Jeff laughed. “Yes, well it was for the team, so to speak, right? But it was your wordsmithing that changed the hearts of the people. And for that The Consortium will be forever thankful.”
There was a slight silence.
“But, Sam, this is really only the beginning.”
“Of course, I agree. We have more to say. There are still many out there who disagree. We have to continue to denigrate them to the ash heap of rewritten history. We’ll make sure they’re marginalized. Make no mistake about it.”
“Sam, that’s good to hear. There can be no disagreement with The Consortium.”
“Of course, it will be done.”
“Thanks, Sam. We’ll talk again soon.”
No sooner had Sam hung up the phone, it rang again. He immediately picked it up. “Hello, Sam Spencer speaking.”
“Sam,” the person on the phone quickly said, “it’s Senator Larry Singleton.”
Sam knew this man. He was one of the most outspoken people against what had become to be called “The Relinquish.”
“Mr. Singleton,” Sam didn’t even try to call him Senator. That title was done away with. The senator was now just a public citizen. Even the word “private citizen” was improper. In fact, not only improper to say it, it was unlawful to say it. There was nothing private anymore. All was the State.
“Sam. You’ve got to listen to me.” Sam caught something. Was it fear? Was it desperation?
“Larry, go ahead. I’m listening.”
“Uh…Sam -” He paused. Did he move away from the phone? He came back. “-Sam, something’s going on.”
Sam caught something odd in his voice. Why the hell did he even call me? After all, he was “the enemy”. “Larry, what the hell do you mean? Why are you calling me? Can I mention this is all a little strange?”
“Listen, you’re a decent man. I know in my heart you really are.”
“Larry, it’s over. Don’t you have a wife and daughter? Can’t you talk to them?”
There was another pause. He realized finally that Larry was in transit. He wasn’t running. He was walking fast through the streets. He could hear cars pass by and a siren of some sort.
“Sam, you have no idea what you are a part of. You don’t realize what you’ve unleashed.”
Sam smiled inwardly. This sounded almost like the rantings of someone about to really lose it. "Larry, you need to go home. Take a pill or something.”
“Sam. I – I can’t go home.”
Sam stopped. What was he saying? “You mean your wife is mad at you? Did she kick you out?”
“No! No that is NOT what I mean.” Again he moved away from the phone. Then he came back. “Someone is after me. I mean some people are after me.”
“Holy crap, Larry. Call the cops!”
“That’s just it. It’s the police that are after me.”
This was just getting stranger. “Talk to me. What did you do?” Larry Singleton may have been the enemy, but he was honest as the day was long. In fact, 20 years ago he might have even voted for the guy. Sam was starting to smell a story.
“My wife called me saying they were waiting for me to get home. They told her I was being arrested for Crimes Against the State.”
Sam was still confused as to why the police would do such a thing. “Crimes against what? What the hell are you talking about?”
“Sam, this is ALL YOUR FAULT!”
“Larry, this isn’t the Soviet Union. This is America.”
“NO IT’S NOT!” Was he sobbing? “They’re rounding us up.”
“Who? Who is rounding up who?”
Sam went silent. No one, not a single soul knew about The Consortium. How did he know about them?
“Sam? Are you still there? I was your Straw Man. Did you hear me? I WAS YOUR STRAW MAN!”
Sam’s head started spinning. This was getting stranger by the second. His voice dropped down several decibels. “Are you telling me you had a contract with The Consortium?”
“Hell yes, I did! It was all a set up. You mean you didn’t know? The Consortium offered me guidance-“
There was that fucking word again. Guidance.
“ – and they in turn supplied you with retorts. Y - you mean you didn’t know this? How the hell could you not know this? Holy shit! You were played! “
Sam’s voice got weaker. “Are there others? I mean, others like you that they are going after?”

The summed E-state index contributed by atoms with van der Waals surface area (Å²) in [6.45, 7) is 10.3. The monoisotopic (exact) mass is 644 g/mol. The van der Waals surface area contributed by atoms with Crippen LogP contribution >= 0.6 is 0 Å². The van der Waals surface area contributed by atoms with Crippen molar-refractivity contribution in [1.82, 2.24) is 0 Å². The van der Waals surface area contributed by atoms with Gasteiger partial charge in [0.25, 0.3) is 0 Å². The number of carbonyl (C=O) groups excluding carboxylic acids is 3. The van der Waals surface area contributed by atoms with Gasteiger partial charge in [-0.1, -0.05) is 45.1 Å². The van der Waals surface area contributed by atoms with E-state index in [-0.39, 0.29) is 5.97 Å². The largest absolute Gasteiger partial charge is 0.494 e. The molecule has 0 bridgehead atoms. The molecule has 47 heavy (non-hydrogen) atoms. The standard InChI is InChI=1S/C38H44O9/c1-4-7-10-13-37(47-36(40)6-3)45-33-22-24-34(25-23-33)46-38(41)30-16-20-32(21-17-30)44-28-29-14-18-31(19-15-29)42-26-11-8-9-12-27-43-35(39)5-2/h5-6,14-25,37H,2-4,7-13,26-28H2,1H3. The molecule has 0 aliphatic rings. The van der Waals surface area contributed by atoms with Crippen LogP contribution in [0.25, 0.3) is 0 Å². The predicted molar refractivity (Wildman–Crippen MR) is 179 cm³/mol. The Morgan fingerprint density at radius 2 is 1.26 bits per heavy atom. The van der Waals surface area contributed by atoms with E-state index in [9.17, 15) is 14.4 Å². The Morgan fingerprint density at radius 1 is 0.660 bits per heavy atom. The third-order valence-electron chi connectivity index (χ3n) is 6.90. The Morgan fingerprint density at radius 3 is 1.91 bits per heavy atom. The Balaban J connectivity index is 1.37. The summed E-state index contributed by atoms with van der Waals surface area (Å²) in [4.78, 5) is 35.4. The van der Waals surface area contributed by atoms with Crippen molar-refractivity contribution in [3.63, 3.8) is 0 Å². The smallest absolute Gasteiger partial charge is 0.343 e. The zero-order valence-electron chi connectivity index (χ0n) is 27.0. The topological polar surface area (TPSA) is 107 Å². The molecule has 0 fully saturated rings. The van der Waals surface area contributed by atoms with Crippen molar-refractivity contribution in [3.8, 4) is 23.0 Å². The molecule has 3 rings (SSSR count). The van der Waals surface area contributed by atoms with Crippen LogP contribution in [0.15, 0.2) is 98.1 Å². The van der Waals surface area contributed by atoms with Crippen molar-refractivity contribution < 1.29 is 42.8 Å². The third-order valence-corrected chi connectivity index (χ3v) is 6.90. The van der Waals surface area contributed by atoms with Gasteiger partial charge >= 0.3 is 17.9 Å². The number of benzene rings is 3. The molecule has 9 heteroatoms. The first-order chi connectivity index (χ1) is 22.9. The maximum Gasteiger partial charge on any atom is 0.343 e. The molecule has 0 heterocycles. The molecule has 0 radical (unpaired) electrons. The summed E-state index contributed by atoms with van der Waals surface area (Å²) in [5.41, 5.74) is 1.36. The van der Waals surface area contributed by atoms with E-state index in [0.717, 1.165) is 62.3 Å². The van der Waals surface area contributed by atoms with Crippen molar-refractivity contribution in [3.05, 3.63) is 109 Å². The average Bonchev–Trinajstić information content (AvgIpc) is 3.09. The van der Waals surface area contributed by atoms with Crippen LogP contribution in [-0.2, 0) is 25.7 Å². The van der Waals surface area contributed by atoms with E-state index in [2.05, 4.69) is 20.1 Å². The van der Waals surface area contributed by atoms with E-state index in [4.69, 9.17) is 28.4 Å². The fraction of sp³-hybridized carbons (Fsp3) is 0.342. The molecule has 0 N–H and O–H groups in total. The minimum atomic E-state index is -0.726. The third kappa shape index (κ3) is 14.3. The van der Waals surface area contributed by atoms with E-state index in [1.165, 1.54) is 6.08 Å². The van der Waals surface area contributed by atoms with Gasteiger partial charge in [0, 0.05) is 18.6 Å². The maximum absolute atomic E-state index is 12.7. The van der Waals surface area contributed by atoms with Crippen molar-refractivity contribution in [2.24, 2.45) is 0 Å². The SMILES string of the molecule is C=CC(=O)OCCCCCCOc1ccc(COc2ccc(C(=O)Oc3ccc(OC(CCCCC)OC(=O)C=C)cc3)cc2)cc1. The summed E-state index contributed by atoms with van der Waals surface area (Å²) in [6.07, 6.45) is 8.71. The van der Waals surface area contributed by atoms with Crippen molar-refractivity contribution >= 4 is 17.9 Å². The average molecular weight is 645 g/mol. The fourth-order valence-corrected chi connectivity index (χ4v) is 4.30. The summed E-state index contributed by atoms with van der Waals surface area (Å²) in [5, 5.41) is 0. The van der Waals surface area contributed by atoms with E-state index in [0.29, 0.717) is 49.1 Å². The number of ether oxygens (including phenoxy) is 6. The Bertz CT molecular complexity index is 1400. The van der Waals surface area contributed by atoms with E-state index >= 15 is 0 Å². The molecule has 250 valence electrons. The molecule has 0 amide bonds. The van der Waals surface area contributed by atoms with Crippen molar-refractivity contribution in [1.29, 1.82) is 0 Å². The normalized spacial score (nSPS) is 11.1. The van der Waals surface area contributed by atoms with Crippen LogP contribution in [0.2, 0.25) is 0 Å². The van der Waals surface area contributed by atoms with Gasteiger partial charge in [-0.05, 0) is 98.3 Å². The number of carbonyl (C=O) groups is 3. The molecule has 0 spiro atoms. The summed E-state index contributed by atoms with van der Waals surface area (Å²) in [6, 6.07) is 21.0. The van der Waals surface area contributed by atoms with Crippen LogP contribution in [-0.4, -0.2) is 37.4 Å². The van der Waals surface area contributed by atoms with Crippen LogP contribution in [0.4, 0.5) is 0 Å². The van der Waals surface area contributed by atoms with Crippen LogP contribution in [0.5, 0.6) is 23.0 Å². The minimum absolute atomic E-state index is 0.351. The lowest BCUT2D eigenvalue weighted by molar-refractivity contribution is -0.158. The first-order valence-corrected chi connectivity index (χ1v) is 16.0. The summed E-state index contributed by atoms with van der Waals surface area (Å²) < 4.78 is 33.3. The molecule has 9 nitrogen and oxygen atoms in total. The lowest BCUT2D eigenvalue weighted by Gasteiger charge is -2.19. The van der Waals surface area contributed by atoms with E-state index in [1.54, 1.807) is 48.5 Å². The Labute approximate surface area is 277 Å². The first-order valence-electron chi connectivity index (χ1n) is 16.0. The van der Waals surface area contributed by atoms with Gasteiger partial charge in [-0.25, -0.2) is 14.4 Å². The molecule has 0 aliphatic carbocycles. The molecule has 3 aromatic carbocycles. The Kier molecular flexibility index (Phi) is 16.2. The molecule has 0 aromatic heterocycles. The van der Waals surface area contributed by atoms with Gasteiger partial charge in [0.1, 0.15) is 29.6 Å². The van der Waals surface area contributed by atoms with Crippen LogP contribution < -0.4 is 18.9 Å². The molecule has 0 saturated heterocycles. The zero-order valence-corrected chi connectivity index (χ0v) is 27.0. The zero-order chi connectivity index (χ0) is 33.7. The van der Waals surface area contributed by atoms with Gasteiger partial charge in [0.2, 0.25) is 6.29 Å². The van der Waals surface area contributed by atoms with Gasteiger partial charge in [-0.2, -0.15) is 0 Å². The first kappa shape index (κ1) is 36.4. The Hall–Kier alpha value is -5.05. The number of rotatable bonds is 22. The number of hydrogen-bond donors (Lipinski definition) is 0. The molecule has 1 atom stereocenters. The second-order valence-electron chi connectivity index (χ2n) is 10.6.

“Yes, yes. I know of at least one more, uh, Senator Lakeland, I think.”
Sam was stunned hearing this. “Senator Lakeland? Are you serious? The guy said he would take up arms before he’d let ‘The Relinquish’ happen.”
“Well...? Did he?”
Sam knew the answer to that. Lakeland didn’t. And never was going to. It was easy to conclude Lakeland had a contract with The Consortium, too.
“Sam, they promised me the moon! I was going to have a whole department to run. I was going to make more money than I could have ever made as a senator. Now they want to arrest me and who knows what. Maybe send me to a –“
“- gulag.” Sam finished the sentence with Larry.
“Hey, listen. Maybe we could meet and discuss - “
Then there was nothing but a dialtone.
As he stared at the dead phone he heard loud voices out in the bullpen. He looked up just as Weaver stuck his head in his office. “Boss. There are some police here that keep asking for you - .”
The police didn’t wait for Sam to come out. Three large uniformed officers pushed through.
“Samuel Spencer, you are hereby being placed under arrest for Crimes Against The State.”
“So, you going to read me my rights?” Sam dryly asked.
“Rights? What rights?” One of the policemen replied just as dryly.
As they were handcuffing him, Weaver pushed through. “Sam! What’s going on? Why are they here?”
Sam looked up at Weaver touched by the concern. “Weaver, take over. Try to find a good online journalist to help you out. I just hope I can get back here to work with you again. I don’t know what-“
They didn’t let him finish his sentence, shoving him out the door.
The whole place went silent. All the celebrating stopped. Weaver stood looking on as the police disappeared with Sam out the main door.
Then the Sam’s phone rang. Weaver, still standing next to Sam’s desk, answered it.
“Hello, Sam Spencer’s office, Weaver here.”
“Weaver. It’s Jeff.”
Weaver smiled. “Jeff. Thanks for calling.”
“Hey no problem. So, I take it the police were there?”
“Yes. Sam was just now taken away.”
Jeff sighed. “Good. What a shame. But now you’re in charge. We have high hopes for you.”
Weaver smiled broadly. “Don’t worry, Jeff. I won’t let you and The Consortium down.”
“That’s good to hear. Such a shame we had to let Jeff go.”
Weaver nodded in agreement. “ Yes. It’ll be tough to find a ghost writer to fill in, but we’ll find one. No one could write like Sam. He really was able to reel them in and make the case for the cause.”
“Yes, I agree, but…” Jeff sighed. “he lacked a certain quality. He didn’t have the ideological purity we really needed.”
Weaver again agreed. “Yes, that is for sure. But you certainly won’t have that problem with me. I was born this way.” He laughed.
Jeff laughed, too. “Fine. That’s fine. We’ll talk again soon and offer more…guidance.”
Weaver smiled again. “I look forward to it.”
They hung up.